Exploring “The Great State of Illustration in Maine”
The Brick Store Museum in Kennebunk reveals the work of over 70 Maine illustrators
At a recent international conference for the Society of Children’s Book Writers and Illustrators, a panel of art directors lamented a practical efficiency of our digital world: they rarely set their eyes on the original artwork from which their illustrated books are created. Instead, it’s the on-screen, often Photoshopped version they see. In many ways, then, The Great State of Illustration in Maine is an art director’s dream.
Born out of an open call for art from published Maine illustrators, this is the sixth major public exhibition presented by the Illustration Institute, a nonproﬁt organization established in 2016 to heighten appreciation and awareness of illustration art. The exhibition features original illustration art (or artist’s proofs of digital illustrations) from more than 70 contributors. All works are presented as stand-alone pieces, independent of the picture books, cover art, advertising materials, and other published works for which they were made. (Many of these illustrated books and materials are also on hand in the gallery for viewers to browse.) Illustration fans will enjoy the opportunity to look closely, ﬁnding the hairs of the paintbrush, the graphite-dust haze, or the layers of dimensional collage and other marks of the illustrator’s hand. For everyone, this is an opportunity to discover intriguing synchronicities across generations of illustrators who have made their home here. The Great State includes works by celebrated giants, present and past, and winners of all the major awards in the ﬁeld of illustration as well as lesser-known masters of the craft and emerging illustrators.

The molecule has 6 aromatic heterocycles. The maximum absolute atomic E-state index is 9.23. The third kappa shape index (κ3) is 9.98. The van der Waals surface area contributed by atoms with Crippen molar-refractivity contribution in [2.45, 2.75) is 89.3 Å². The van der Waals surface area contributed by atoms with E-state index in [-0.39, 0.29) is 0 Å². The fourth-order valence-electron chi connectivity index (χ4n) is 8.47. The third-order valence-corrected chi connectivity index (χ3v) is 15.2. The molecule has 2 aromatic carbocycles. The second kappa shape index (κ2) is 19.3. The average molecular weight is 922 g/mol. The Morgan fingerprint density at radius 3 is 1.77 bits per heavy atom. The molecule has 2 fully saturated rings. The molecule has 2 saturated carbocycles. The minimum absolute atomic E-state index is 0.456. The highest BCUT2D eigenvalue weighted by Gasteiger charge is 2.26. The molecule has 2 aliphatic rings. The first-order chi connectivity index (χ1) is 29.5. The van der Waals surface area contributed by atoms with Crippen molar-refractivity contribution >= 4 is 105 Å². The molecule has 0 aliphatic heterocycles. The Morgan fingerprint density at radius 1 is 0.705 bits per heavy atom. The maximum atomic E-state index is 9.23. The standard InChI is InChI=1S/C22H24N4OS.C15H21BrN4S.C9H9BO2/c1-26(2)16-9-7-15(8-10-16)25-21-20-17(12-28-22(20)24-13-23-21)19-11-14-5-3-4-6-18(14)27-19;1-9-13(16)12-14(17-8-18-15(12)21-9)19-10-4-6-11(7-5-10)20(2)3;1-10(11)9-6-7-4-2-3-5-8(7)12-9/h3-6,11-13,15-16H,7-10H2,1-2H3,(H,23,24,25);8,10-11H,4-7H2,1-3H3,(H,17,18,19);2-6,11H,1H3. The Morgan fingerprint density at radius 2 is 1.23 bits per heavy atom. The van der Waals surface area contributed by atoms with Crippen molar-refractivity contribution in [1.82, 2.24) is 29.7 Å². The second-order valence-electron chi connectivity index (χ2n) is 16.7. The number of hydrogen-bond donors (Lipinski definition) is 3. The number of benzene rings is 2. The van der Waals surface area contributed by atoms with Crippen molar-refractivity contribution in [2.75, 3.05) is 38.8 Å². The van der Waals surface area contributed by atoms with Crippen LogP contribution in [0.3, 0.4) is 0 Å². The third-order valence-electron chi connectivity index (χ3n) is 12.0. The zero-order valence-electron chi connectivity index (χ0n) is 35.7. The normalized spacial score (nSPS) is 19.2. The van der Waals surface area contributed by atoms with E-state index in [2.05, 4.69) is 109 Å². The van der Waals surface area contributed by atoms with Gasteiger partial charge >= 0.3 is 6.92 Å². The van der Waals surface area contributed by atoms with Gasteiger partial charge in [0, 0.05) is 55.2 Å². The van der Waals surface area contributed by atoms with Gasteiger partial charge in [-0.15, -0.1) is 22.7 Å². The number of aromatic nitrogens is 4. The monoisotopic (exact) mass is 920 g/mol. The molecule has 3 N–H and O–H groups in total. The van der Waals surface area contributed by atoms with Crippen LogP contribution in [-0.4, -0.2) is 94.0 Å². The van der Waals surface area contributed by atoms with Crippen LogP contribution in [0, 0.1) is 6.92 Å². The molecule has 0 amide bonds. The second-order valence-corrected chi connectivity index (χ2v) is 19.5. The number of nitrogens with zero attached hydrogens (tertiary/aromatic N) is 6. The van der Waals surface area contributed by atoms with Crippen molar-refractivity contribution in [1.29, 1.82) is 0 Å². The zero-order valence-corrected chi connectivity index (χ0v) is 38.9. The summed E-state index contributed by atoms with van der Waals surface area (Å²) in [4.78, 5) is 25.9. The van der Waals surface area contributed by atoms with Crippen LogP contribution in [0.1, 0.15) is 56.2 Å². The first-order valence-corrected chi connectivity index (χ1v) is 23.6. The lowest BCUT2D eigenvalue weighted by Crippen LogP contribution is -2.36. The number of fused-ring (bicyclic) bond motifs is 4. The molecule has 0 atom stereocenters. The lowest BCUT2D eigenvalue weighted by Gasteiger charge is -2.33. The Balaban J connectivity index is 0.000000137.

At the time of this writing—weeks before the show opening, as artworks are still arriving at the gallery and waiting to ﬁnd their place on the walls—Illustration Institute founder- artists Nancy Gibson-Nash and Scott Nash and exhibition curator-artists Imogen Moxhay and Alex Rheault are in nail-biting conversations behind the scenes. For reasons of impos-sibility, the vast exhibition is “not comprehensive.” Still, they are determined not to leave out any artist whose work should be included. In fact, the thought of forgetting someone is so terrifying to them that they will make room for new work and also expect the exhibition to change and grow when it travels to the new Paul J. Schupf Art Center in Waterville in the spring of 2023.
Inclusiveness is essential to the vision of The Great State. Students and aspiring or early-career illustrators will encounter works by Maine professional illustrators that they can relate to and learn from. The majority of the participating artists are contemporary, and they’ve ﬁlled the rooms of the exhibition space with stories in progress, story fragments, and moments, in traditional and unexpected forms and media, suggesting that this is a very exciting time for an art form that merges ﬁne visual art and narrative. “Can we make a case that Maine, in its quiet, steady way, is building a treasure trove?” Scott Nash wonders. “With a deeply felt inﬂuence and unbreakable connection to Maine’s celebrated art history, are we looking at a new golden age for illustration?”